Iran: 27 dead in attack against Revolutionary Guards

At least 27 killed, 13 injured, in suicide attack on a Revolutionary Guards bus in southeastern Iran.

Elad Benari,

Members of Iran's Revolutionary Guards
Members of Iran's Revolutionary Guards
Reuters

At least 27 people were killed in a suicide attack on Wednesday on a Revolutionary Guards bus in southeastern Iran, AFP reports.

"The suicide attack on an Islamic Revolutionary Guards Corps personnel bus happened on the Khash-Zahedan road," said the IRNA news agency.

A picture released by the semiofficial Fars news agency showed a hulk of twisted metal lying by the side of a road, unrecognizable as a bus.

The Guards issued a statement confirming the attack. It said the troops were returning from the border.

"In this terrorist attack 27 of Islam's brave warriors were killed and 13 were wounded," the statement read, according to AFP, accusing "world domination and Zionist intelligence agencies" of supporting the attackers.

The attack took place in the volatile southeastern province of Sistan-Baluchistan which has a large, mainly Sunni Muslim ethnic Baluchi community straddling the border with Pakistan.

The SITE Intelligence Group reported that the attack was claimed by Jaish al-Adl, a group formed in 2012 as a successor to the Sunni extremist group Jundallah (Soldiers of God), which waged a deadly insurgency against Iranian targets over the past decade.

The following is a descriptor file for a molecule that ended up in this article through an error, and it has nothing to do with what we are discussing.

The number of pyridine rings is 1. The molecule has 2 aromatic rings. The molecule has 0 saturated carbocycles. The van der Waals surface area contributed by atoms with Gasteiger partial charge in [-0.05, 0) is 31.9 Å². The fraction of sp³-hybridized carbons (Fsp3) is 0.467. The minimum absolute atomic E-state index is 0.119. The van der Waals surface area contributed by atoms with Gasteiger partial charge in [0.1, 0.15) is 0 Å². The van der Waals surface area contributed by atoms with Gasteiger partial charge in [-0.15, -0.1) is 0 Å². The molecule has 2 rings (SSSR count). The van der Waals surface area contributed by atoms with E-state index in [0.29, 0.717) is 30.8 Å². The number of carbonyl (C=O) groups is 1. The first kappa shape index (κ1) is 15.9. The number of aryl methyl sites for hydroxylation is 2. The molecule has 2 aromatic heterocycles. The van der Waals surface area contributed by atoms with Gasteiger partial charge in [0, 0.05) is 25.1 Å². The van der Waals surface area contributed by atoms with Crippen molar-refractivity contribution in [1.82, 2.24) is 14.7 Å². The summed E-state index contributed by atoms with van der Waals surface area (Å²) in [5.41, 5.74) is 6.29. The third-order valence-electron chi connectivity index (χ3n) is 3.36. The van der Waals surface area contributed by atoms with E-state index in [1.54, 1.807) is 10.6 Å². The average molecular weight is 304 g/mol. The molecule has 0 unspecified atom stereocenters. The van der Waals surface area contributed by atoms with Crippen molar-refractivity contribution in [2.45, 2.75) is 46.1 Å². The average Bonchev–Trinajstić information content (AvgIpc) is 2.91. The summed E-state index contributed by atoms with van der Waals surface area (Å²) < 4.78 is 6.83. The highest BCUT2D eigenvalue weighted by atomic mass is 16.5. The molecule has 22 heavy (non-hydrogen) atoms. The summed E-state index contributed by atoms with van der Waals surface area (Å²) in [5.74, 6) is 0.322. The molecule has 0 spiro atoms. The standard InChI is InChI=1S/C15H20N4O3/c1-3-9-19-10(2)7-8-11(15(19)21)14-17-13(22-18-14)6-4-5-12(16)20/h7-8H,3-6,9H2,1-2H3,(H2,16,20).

Sistan-Baluchistan has been the scene of other attacks in the past.

On January 29, three members of an Iranian bomb squad sent to the scene of an explosion in its capital Zahedan were wounded when a second device blew up as they were trying to defuse it, police said at the time.

In early December last year, two people were killed and around 40 others wounded in the port city of Chabahar, also in Sistan-Baluchistan, in an attack which Zarif at the time blamed on "foreign-backed terrorists" -- a reference to Sunni Muslim extremists.

The bloodiest attack in recent times to have hit Iran took place in September when terrorists killed 24 people at a military parade in the southwestern city of Ahvaz.

The attack was claimed by the Islamic State (ISIS), but it was also claimed by a movement called the "Ahwaz National Resistance", an Arab separatist group.

ISIS had posted a video of three men who allegedly carried out the attack and later threatened to carry out new attacks in Iran, saying the Islamic Republic is "flimsier than a spider's web, and with God's help, what comes will be worse and more bitter".

Iranian President Hassan Rouhani has accused the US and the Gulf states of responsibility for the Ahvaz attack.

Similarly, Iranian Foreign Minister Mohammad Javad Zarif blamed the attack on “regional terror sponsors and their US masters”.

US Secretary of State Mike Pompeo was subsequently asked about Zarif’s comments in an interview and replied, “When you have a security incident at home, blaming others is an enormous mistake. And the loss of innocent life is tragic, and I wish Zarif would focus on keeping his own people secure rather than causing insecurity all around the world.”




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